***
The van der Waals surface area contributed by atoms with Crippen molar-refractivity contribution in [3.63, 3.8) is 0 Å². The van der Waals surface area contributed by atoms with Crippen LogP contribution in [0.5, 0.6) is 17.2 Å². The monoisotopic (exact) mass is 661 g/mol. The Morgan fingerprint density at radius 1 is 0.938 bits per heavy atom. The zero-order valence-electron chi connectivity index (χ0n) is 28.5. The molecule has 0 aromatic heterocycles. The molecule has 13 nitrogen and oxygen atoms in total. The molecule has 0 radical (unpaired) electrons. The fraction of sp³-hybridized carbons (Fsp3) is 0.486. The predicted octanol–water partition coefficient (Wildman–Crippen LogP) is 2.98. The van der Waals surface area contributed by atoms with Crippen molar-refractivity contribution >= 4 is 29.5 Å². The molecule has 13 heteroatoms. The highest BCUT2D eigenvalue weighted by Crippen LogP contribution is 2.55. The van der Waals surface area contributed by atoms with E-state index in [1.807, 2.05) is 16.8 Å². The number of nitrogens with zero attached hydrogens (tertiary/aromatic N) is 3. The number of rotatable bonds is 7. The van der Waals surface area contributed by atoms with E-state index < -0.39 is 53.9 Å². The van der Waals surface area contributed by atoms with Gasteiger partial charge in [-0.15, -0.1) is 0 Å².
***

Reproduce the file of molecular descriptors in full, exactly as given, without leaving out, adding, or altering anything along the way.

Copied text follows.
The van der Waals surface area contributed by atoms with Crippen molar-refractivity contribution in [3.63, 3.8) is 0 Å². The van der Waals surface area contributed by atoms with Crippen LogP contribution in [0.5, 0.6) is 17.2 Å². The monoisotopic (exact) mass is 661 g/mol. The Morgan fingerprint density at radius 1 is 0.938 bits per heavy atom. The zero-order valence-electron chi connectivity index (χ0n) is 28.5. The molecule has 0 aromatic heterocycles. The molecule has 13 nitrogen and oxygen atoms in total. The molecule has 0 radical (unpaired) electrons. The fraction of sp³-hybridized carbons (Fsp3) is 0.486. The predicted octanol–water partition coefficient (Wildman–Crippen LogP) is 2.98. The van der Waals surface area contributed by atoms with Crippen molar-refractivity contribution >= 4 is 29.5 Å². The molecule has 13 heteroatoms. The highest BCUT2D eigenvalue weighted by Crippen LogP contribution is 2.55. The van der Waals surface area contributed by atoms with E-state index in [1.807, 2.05) is 16.8 Å². The number of nitrogens with zero attached hydrogens (tertiary/aromatic N) is 3. The number of rotatable bonds is 7. The van der Waals surface area contributed by atoms with E-state index < -0.39 is 53.9 Å². The van der Waals surface area contributed by atoms with Gasteiger partial charge in [-0.15, -0.1) is 0 Å².